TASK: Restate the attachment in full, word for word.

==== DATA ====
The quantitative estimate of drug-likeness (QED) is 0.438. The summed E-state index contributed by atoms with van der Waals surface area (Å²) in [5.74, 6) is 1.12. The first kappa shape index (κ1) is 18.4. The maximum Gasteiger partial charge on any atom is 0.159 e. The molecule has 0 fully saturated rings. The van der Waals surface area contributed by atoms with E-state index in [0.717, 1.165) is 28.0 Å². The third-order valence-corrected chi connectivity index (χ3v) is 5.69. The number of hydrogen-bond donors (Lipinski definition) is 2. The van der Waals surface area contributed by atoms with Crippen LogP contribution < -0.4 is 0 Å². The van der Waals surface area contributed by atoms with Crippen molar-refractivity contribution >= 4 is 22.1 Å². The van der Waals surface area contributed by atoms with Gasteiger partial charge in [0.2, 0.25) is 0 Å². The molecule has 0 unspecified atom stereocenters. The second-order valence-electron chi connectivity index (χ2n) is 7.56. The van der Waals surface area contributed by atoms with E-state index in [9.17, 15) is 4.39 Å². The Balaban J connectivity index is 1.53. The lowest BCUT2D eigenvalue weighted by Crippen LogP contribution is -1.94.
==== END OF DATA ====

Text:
The quantitative estimate of drug-likeness (QED) is 0.438. The summed E-state index contributed by atoms with van der Waals surface area (Å²) in [5.74, 6) is 1.12. The first kappa shape index (κ1) is 18.4. The maximum Gasteiger partial charge on any atom is 0.159 e. The molecule has 0 fully saturated rings. The van der Waals surface area contributed by atoms with E-state index in [0.717, 1.165) is 28.0 Å². The third-order valence-corrected chi connectivity index (χ3v) is 5.69. The number of hydrogen-bond donors (Lipinski definition) is 2. The van der Waals surface area contributed by atoms with Crippen LogP contribution < -0.4 is 0 Å². The van der Waals surface area contributed by atoms with Crippen molar-refractivity contribution >= 4 is 22.1 Å². The van der Waals surface area contributed by atoms with Gasteiger partial charge in [0.2, 0.25) is 0 Å². The molecule has 0 unspecified atom stereocenters. The second-order valence-electron chi connectivity index (χ2n) is 7.56. The van der Waals surface area contributed by atoms with E-state index in [9.17, 15) is 4.39 Å². The Balaban J connectivity index is 1.53. The lowest BCUT2D eigenvalue weighted by Crippen LogP contribution is -1.94.